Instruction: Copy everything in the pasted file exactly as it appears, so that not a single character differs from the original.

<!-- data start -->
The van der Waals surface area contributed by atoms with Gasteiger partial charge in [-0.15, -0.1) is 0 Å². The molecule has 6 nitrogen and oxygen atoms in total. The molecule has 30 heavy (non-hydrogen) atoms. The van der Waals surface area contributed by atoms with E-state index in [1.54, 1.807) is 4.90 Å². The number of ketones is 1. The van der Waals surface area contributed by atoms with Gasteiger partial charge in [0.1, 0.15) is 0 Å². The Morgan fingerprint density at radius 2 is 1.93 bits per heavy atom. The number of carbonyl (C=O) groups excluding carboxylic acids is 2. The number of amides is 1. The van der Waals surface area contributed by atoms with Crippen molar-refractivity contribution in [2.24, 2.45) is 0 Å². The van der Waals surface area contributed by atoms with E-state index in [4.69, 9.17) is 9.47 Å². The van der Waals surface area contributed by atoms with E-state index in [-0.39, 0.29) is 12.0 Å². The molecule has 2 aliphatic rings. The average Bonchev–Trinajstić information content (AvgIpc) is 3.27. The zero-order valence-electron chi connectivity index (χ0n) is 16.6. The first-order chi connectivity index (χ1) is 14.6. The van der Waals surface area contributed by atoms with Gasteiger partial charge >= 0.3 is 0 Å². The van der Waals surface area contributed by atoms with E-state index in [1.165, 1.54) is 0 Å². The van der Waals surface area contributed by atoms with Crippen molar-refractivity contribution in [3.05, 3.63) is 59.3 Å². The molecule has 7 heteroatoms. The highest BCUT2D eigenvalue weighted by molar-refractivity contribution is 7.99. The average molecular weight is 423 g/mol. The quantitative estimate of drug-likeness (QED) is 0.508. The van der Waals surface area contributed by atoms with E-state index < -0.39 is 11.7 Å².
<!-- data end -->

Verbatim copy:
The van der Waals surface area contributed by atoms with Gasteiger partial charge in [-0.15, -0.1) is 0 Å². The molecule has 6 nitrogen and oxygen atoms in total. The molecule has 30 heavy (non-hydrogen) atoms. The van der Waals surface area contributed by atoms with E-state index in [1.54, 1.807) is 4.90 Å². The number of ketones is 1. The van der Waals surface area contributed by atoms with Gasteiger partial charge in [0.1, 0.15) is 0 Å². The Morgan fingerprint density at radius 2 is 1.93 bits per heavy atom. The number of carbonyl (C=O) groups excluding carboxylic acids is 2. The number of amides is 1. The van der Waals surface area contributed by atoms with Crippen molar-refractivity contribution in [2.24, 2.45) is 0 Å². The van der Waals surface area contributed by atoms with E-state index in [4.69, 9.17) is 9.47 Å². The van der Waals surface area contributed by atoms with E-state index in [-0.39, 0.29) is 12.0 Å². The molecule has 2 aliphatic rings. The average Bonchev–Trinajstić information content (AvgIpc) is 3.27. The zero-order valence-electron chi connectivity index (χ0n) is 16.6. The first-order chi connectivity index (χ1) is 14.6. The van der Waals surface area contributed by atoms with Gasteiger partial charge >= 0.3 is 0 Å². The van der Waals surface area contributed by atoms with E-state index in [1.165, 1.54) is 0 Å². The van der Waals surface area contributed by atoms with Crippen molar-refractivity contribution in [3.05, 3.63) is 59.3 Å². The molecule has 7 heteroatoms. The highest BCUT2D eigenvalue weighted by molar-refractivity contribution is 7.99. The average molecular weight is 423 g/mol. The quantitative estimate of drug-likeness (QED) is 0.508. The van der Waals surface area contributed by atoms with E-state index < -0.39 is 11.7 Å².